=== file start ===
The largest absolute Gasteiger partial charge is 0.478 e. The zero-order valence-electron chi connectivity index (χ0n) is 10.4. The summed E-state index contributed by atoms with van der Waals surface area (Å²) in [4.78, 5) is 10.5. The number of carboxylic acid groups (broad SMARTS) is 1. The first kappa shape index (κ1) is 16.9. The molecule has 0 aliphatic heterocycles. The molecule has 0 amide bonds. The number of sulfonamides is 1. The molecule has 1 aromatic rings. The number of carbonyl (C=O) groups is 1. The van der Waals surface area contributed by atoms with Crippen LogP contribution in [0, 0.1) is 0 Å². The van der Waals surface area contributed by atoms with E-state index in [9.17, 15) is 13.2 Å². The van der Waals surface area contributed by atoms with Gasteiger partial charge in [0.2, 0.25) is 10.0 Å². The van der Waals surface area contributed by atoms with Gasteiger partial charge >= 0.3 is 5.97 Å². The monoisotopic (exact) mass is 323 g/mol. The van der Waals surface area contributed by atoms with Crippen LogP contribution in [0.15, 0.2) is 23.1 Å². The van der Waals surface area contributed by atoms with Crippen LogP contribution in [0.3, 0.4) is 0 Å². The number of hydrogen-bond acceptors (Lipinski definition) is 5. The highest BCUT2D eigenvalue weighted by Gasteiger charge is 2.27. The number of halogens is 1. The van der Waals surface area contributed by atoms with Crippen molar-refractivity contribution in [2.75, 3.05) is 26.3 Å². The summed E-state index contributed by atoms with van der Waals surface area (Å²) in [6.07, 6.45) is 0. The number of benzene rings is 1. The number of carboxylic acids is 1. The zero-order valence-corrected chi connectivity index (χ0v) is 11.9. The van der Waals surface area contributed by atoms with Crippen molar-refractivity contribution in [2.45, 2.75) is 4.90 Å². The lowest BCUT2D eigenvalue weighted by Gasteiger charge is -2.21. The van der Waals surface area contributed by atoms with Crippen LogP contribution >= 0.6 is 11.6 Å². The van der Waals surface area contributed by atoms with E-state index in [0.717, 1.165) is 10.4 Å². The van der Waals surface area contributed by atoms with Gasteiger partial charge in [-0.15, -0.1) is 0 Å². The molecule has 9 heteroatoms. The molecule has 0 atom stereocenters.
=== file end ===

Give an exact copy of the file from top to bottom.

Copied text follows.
The largest absolute Gasteiger partial charge is 0.478 e. The zero-order valence-electron chi connectivity index (χ0n) is 10.4. The summed E-state index contributed by atoms with van der Waals surface area (Å²) in [4.78, 5) is 10.5. The number of carboxylic acid groups (broad SMARTS) is 1. The first kappa shape index (κ1) is 16.9. The molecule has 0 aliphatic heterocycles. The molecule has 0 amide bonds. The number of sulfonamides is 1. The molecule has 1 aromatic rings. The number of carbonyl (C=O) groups is 1. The van der Waals surface area contributed by atoms with Crippen LogP contribution in [0, 0.1) is 0 Å². The van der Waals surface area contributed by atoms with E-state index in [9.17, 15) is 13.2 Å². The van der Waals surface area contributed by atoms with Gasteiger partial charge in [0.2, 0.25) is 10.0 Å². The van der Waals surface area contributed by atoms with Gasteiger partial charge >= 0.3 is 5.97 Å². The monoisotopic (exact) mass is 323 g/mol. The van der Waals surface area contributed by atoms with Crippen LogP contribution in [0.15, 0.2) is 23.1 Å². The van der Waals surface area contributed by atoms with Crippen LogP contribution in [0.3, 0.4) is 0 Å². The number of hydrogen-bond acceptors (Lipinski definition) is 5. The highest BCUT2D eigenvalue weighted by Gasteiger charge is 2.27. The number of halogens is 1. The van der Waals surface area contributed by atoms with Crippen molar-refractivity contribution in [2.75, 3.05) is 26.3 Å². The summed E-state index contributed by atoms with van der Waals surface area (Å²) in [6.07, 6.45) is 0. The number of benzene rings is 1. The number of carboxylic acids is 1. The zero-order valence-corrected chi connectivity index (χ0v) is 11.9. The van der Waals surface area contributed by atoms with Crippen molar-refractivity contribution in [2.45, 2.75) is 4.90 Å². The lowest BCUT2D eigenvalue weighted by Gasteiger charge is -2.21. The van der Waals surface area contributed by atoms with Crippen LogP contribution >= 0.6 is 11.6 Å². The van der Waals surface area contributed by atoms with E-state index in [0.717, 1.165) is 10.4 Å². The van der Waals surface area contributed by atoms with Gasteiger partial charge in [-0.15, -0.1) is 0 Å². The molecule has 9 heteroatoms. The molecule has 0 atom stereocenters.